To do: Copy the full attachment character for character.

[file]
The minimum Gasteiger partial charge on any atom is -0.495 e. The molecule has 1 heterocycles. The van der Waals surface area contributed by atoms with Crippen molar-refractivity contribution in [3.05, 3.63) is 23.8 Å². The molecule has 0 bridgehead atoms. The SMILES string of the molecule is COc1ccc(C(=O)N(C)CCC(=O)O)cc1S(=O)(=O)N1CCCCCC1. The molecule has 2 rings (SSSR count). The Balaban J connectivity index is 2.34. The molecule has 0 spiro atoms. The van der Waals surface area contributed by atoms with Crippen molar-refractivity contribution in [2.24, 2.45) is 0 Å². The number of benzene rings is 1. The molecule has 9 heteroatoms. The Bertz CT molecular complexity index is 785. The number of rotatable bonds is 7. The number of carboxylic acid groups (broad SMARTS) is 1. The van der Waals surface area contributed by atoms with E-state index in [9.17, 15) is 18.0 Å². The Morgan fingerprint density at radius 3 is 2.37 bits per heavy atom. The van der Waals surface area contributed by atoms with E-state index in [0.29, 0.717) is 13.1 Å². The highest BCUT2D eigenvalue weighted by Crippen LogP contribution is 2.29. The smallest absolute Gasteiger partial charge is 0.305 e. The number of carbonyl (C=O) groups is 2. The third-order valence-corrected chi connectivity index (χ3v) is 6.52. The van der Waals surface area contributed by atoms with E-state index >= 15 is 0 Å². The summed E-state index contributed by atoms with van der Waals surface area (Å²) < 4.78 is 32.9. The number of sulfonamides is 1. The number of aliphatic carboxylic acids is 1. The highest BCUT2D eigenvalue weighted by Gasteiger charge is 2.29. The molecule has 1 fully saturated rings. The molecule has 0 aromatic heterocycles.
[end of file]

The minimum Gasteiger partial charge on any atom is -0.495 e. The molecule has 1 heterocycles. The van der Waals surface area contributed by atoms with Crippen molar-refractivity contribution in [3.05, 3.63) is 23.8 Å². The molecule has 0 bridgehead atoms. The SMILES string of the molecule is COc1ccc(C(=O)N(C)CCC(=O)O)cc1S(=O)(=O)N1CCCCCC1. The molecule has 2 rings (SSSR count). The Balaban J connectivity index is 2.34. The molecule has 0 spiro atoms. The van der Waals surface area contributed by atoms with Crippen molar-refractivity contribution in [2.24, 2.45) is 0 Å². The number of benzene rings is 1. The molecule has 9 heteroatoms. The Bertz CT molecular complexity index is 785. The number of rotatable bonds is 7. The number of carboxylic acid groups (broad SMARTS) is 1. The van der Waals surface area contributed by atoms with E-state index in [9.17, 15) is 18.0 Å². The Morgan fingerprint density at radius 3 is 2.37 bits per heavy atom. The van der Waals surface area contributed by atoms with E-state index in [0.29, 0.717) is 13.1 Å². The highest BCUT2D eigenvalue weighted by Crippen LogP contribution is 2.29. The smallest absolute Gasteiger partial charge is 0.305 e. The number of carbonyl (C=O) groups is 2. The third-order valence-corrected chi connectivity index (χ3v) is 6.52. The van der Waals surface area contributed by atoms with E-state index >= 15 is 0 Å². The summed E-state index contributed by atoms with van der Waals surface area (Å²) < 4.78 is 32.9. The number of sulfonamides is 1. The number of aliphatic carboxylic acids is 1. The highest BCUT2D eigenvalue weighted by Gasteiger charge is 2.29. The molecule has 1 fully saturated rings. The molecule has 0 aromatic heterocycles.